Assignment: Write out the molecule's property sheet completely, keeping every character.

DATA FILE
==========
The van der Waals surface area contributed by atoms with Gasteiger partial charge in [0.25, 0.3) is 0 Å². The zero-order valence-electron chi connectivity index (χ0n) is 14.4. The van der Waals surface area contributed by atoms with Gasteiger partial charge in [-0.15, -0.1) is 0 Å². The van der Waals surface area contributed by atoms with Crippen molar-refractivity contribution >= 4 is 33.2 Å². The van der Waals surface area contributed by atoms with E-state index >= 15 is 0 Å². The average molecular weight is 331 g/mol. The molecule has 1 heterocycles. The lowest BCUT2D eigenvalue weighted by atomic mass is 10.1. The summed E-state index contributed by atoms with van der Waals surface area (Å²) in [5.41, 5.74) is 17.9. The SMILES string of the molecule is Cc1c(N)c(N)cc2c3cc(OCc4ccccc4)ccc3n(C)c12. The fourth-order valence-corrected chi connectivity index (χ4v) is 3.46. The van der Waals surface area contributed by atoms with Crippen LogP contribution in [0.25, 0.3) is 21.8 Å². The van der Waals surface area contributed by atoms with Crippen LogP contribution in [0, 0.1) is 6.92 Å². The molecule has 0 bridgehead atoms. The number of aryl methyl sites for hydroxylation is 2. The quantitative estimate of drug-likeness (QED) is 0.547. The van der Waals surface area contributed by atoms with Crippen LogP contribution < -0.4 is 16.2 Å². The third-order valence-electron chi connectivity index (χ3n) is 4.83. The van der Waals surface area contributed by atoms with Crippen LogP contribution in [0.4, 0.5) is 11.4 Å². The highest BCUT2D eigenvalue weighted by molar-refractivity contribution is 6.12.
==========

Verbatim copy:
The van der Waals surface area contributed by atoms with Gasteiger partial charge in [0.25, 0.3) is 0 Å². The zero-order valence-electron chi connectivity index (χ0n) is 14.4. The van der Waals surface area contributed by atoms with Gasteiger partial charge in [-0.15, -0.1) is 0 Å². The van der Waals surface area contributed by atoms with Crippen molar-refractivity contribution >= 4 is 33.2 Å². The van der Waals surface area contributed by atoms with E-state index >= 15 is 0 Å². The average molecular weight is 331 g/mol. The molecule has 1 heterocycles. The lowest BCUT2D eigenvalue weighted by atomic mass is 10.1. The summed E-state index contributed by atoms with van der Waals surface area (Å²) in [5.41, 5.74) is 17.9. The SMILES string of the molecule is Cc1c(N)c(N)cc2c3cc(OCc4ccccc4)ccc3n(C)c12. The fourth-order valence-corrected chi connectivity index (χ4v) is 3.46. The van der Waals surface area contributed by atoms with Crippen LogP contribution in [0.25, 0.3) is 21.8 Å². The van der Waals surface area contributed by atoms with Crippen LogP contribution in [0, 0.1) is 6.92 Å². The molecule has 0 bridgehead atoms. The number of aryl methyl sites for hydroxylation is 2. The quantitative estimate of drug-likeness (QED) is 0.547. The van der Waals surface area contributed by atoms with Crippen LogP contribution < -0.4 is 16.2 Å². The third-order valence-electron chi connectivity index (χ3n) is 4.83. The van der Waals surface area contributed by atoms with Crippen LogP contribution in [0.4, 0.5) is 11.4 Å². The highest BCUT2D eigenvalue weighted by molar-refractivity contribution is 6.12.